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adfectus adversus Aeneid animus atque autem Bellum Catilinae Cato character Cicero Cicero says civitas civitatis commandment common conscience conscientia constitution Dialogus de Oratoribus duty eius elder Seneca eloquentia enim esset etiam expression facere fuisse fuit Gaius Gracchus genius Georgic haec homines honour Horace says huius idea illa instance ipse iura Latin Latin prose Lege Agraria Livy Lucretius Luctus manner means metaphor mihi mind modo monarchy moral motus animi multa nation nature nemo neque never nihil nunc officium omnia omnium orations passions phrase poet poetical political populi praeter Pro Caelio Pro Cluentio Pro Rabirio Postumo quae quam quibus quid quidem Quintilian quod rebus rei publicae religio rerum Roman Romani saepe Sallust seems sense sibi sometimes speak style sunt Tacitus tamen tibi tyrants Vergil Vergil says Verrem virtue word writing
Страница 90 - All this, I know well enough, will sound wild and chimerical to the profane herd of those vulgar and mechanical politicians who have no place among us, a sort of people who think that nothing exists but what is gross and material, and who therefore, far from being qualified to be directors of the great movement of empire, are not fit to turn a wheel in the machine.
Страница 121 - KNOWING within myself the manner in which this Poem has been produced, it is not without a feeling of regret that I make it public. What manner I mean, will be quite clear to the reader, who must soon perceive great inexperience, immaturity, and every error denoting a feverish attempt, rather than a deed accomplished.
Страница 100 - The ground of the mistake is, that men, finding in the raptures of the higher poetry a condition of exaltation, to which they have no parallel in their own experience, besides the spurious resemblance of it in dreams and fevers, impute a state of dreaminess and fever to the poet. But the true poet dreams being awake. He is not possessed by his subject, but has dominion over it.
Страница 90 - We ought to elevate our minds to the greatness of that trust to which the order of Providence has called us. By adverting to the dignity of this high calling, our ancestors have turned a savage wilderness into a glorious empire, and have made the most extensive and the only honorable conquests, not by destroying, but by promoting, the wealth, the number, the happiness of the human race.
Страница 122 - The two first books, and indeed the two last, I feel sensible are not of such completion as to warrant their passing the press...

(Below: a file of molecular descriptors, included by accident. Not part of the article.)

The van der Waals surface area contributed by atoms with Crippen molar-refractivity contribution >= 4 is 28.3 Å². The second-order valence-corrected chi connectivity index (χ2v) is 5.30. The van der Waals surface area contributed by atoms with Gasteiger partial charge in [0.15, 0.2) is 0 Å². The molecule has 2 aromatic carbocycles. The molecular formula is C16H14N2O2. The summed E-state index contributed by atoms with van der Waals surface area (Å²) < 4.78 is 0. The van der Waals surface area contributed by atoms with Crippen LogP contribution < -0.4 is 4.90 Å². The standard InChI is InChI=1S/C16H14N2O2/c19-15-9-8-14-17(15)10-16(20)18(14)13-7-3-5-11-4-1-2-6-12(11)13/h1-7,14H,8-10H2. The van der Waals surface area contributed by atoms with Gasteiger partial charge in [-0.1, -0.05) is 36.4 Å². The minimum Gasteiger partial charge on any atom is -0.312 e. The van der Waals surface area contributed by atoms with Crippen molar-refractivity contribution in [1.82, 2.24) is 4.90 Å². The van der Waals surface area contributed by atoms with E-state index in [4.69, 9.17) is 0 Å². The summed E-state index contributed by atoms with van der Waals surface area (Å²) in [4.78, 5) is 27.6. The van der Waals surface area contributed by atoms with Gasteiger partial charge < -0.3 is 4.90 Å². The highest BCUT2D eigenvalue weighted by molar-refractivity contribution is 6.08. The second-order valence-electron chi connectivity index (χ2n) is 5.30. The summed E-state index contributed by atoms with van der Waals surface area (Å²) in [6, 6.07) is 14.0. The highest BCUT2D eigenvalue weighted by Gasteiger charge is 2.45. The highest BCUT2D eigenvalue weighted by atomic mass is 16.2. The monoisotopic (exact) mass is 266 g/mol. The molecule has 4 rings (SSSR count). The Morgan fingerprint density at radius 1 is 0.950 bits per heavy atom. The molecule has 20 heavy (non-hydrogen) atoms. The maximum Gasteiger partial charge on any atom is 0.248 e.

Страница 95 - He is doing indeed a great good ; such as rarely falls to the lot, and almost as rarely coincides with the desires, of any man. Let him use his time. Let him give the whole length of the reins to his benevolence. He is now on a great eminence, where the eyes of mankind are turned to him. He may live long, he may do much. But here is the summit. He never can exceed what he does this day.
Страница 91 - If our member's conduct can bear this touch, mark it for sterling. He may have fallen into errors; he must have faults; but our error is greater, and our fault is radically ruinous to ourselves, if we do not bear, if we do not even applaud, the whole compound and mixed mass of such a character. Not to act thus is folly — I had almost said it is impiety. He censures God, who quarrels with the imperfections of man.
Страница 79 - He was of a middle stature, of a thin habit of body, a long visage, coarse features, and melancholy aspect ; of a grave and manly deportment, a solemn dignity of mien, but which, upon a nearer acquaintance, softened into an engaging easiness of manners.
Страница 94 - I should leave him to his own noble sentiments, if the unworthy and illiberal language with which he has been treated, beyond all example of Parliamentary liberty, did not make a few words necessary — not so much injustice to him as to my own feelings.
Страница 73 - Words indeed, like glaring colours, are the first beauties that arise, and strike the sight : but if the draught be false or lame, the figures ill-disposed, the manners obscure or inconsistent, or the thoughts unnatural, then the finest colours are but daubing, and the piece is a beautiful monster at the best.